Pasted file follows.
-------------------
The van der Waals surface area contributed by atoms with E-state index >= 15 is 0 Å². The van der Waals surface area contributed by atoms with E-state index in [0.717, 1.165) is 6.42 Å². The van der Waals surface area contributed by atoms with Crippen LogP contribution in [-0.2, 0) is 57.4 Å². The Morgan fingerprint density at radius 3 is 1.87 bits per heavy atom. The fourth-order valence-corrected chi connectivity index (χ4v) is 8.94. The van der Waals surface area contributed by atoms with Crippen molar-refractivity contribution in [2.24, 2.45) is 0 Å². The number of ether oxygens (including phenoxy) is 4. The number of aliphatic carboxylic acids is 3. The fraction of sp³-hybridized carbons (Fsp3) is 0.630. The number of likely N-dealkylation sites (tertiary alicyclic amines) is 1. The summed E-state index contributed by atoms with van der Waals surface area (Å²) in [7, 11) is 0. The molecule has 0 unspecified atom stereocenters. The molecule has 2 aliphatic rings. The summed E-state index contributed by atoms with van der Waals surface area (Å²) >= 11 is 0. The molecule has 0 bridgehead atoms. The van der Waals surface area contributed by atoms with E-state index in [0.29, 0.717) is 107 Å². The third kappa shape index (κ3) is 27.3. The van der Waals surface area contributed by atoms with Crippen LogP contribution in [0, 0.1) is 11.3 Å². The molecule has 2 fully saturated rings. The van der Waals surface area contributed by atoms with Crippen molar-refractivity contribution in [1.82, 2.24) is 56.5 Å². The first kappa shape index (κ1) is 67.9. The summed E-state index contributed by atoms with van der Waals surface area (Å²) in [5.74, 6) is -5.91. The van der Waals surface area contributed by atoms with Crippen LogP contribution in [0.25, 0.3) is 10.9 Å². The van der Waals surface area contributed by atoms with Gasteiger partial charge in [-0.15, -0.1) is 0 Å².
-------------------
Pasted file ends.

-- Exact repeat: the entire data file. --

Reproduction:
The van der Waals surface area contributed by atoms with E-state index >= 15 is 0 Å². The van der Waals surface area contributed by atoms with E-state index in [0.717, 1.165) is 6.42 Å². The van der Waals surface area contributed by atoms with Crippen LogP contribution in [-0.2, 0) is 57.4 Å². The Morgan fingerprint density at radius 3 is 1.87 bits per heavy atom. The fourth-order valence-corrected chi connectivity index (χ4v) is 8.94. The van der Waals surface area contributed by atoms with Crippen molar-refractivity contribution in [2.24, 2.45) is 0 Å². The number of ether oxygens (including phenoxy) is 4. The number of aliphatic carboxylic acids is 3. The fraction of sp³-hybridized carbons (Fsp3) is 0.630. The number of likely N-dealkylation sites (tertiary alicyclic amines) is 1. The summed E-state index contributed by atoms with van der Waals surface area (Å²) in [7, 11) is 0. The molecule has 0 unspecified atom stereocenters. The molecule has 2 aliphatic rings. The summed E-state index contributed by atoms with van der Waals surface area (Å²) >= 11 is 0. The molecule has 0 bridgehead atoms. The van der Waals surface area contributed by atoms with E-state index in [0.29, 0.717) is 107 Å². The third kappa shape index (κ3) is 27.3. The van der Waals surface area contributed by atoms with Crippen LogP contribution in [0, 0.1) is 11.3 Å². The molecule has 2 fully saturated rings. The van der Waals surface area contributed by atoms with Crippen molar-refractivity contribution in [1.82, 2.24) is 56.5 Å². The first kappa shape index (κ1) is 67.9. The summed E-state index contributed by atoms with van der Waals surface area (Å²) in [5.74, 6) is -5.91. The van der Waals surface area contributed by atoms with Crippen LogP contribution in [0.25, 0.3) is 10.9 Å². The van der Waals surface area contributed by atoms with Gasteiger partial charge in [-0.15, -0.1) is 0 Å².